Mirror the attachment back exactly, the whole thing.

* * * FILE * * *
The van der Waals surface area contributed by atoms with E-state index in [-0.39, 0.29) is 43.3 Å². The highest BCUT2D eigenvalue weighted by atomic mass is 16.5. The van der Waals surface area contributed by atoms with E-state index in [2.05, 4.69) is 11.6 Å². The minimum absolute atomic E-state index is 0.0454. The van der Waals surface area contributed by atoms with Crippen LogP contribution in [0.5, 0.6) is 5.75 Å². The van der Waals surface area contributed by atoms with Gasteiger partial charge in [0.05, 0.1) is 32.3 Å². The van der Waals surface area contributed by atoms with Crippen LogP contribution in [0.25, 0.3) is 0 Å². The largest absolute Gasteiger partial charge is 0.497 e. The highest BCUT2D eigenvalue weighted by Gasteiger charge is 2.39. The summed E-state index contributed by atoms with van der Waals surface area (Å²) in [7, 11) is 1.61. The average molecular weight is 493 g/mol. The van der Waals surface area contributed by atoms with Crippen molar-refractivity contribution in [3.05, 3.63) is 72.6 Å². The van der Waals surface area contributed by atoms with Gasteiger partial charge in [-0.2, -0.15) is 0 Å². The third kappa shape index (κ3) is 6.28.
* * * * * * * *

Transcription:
The van der Waals surface area contributed by atoms with E-state index in [-0.39, 0.29) is 43.3 Å². The highest BCUT2D eigenvalue weighted by atomic mass is 16.5. The van der Waals surface area contributed by atoms with E-state index in [2.05, 4.69) is 11.6 Å². The minimum absolute atomic E-state index is 0.0454. The van der Waals surface area contributed by atoms with Crippen LogP contribution in [0.5, 0.6) is 5.75 Å². The van der Waals surface area contributed by atoms with Gasteiger partial charge in [0.05, 0.1) is 32.3 Å². The van der Waals surface area contributed by atoms with Crippen LogP contribution in [0.25, 0.3) is 0 Å². The largest absolute Gasteiger partial charge is 0.497 e. The highest BCUT2D eigenvalue weighted by Gasteiger charge is 2.39. The summed E-state index contributed by atoms with van der Waals surface area (Å²) in [7, 11) is 1.61. The average molecular weight is 493 g/mol. The van der Waals surface area contributed by atoms with Crippen molar-refractivity contribution in [3.05, 3.63) is 72.6 Å². The van der Waals surface area contributed by atoms with Gasteiger partial charge in [-0.2, -0.15) is 0 Å². The third kappa shape index (κ3) is 6.28.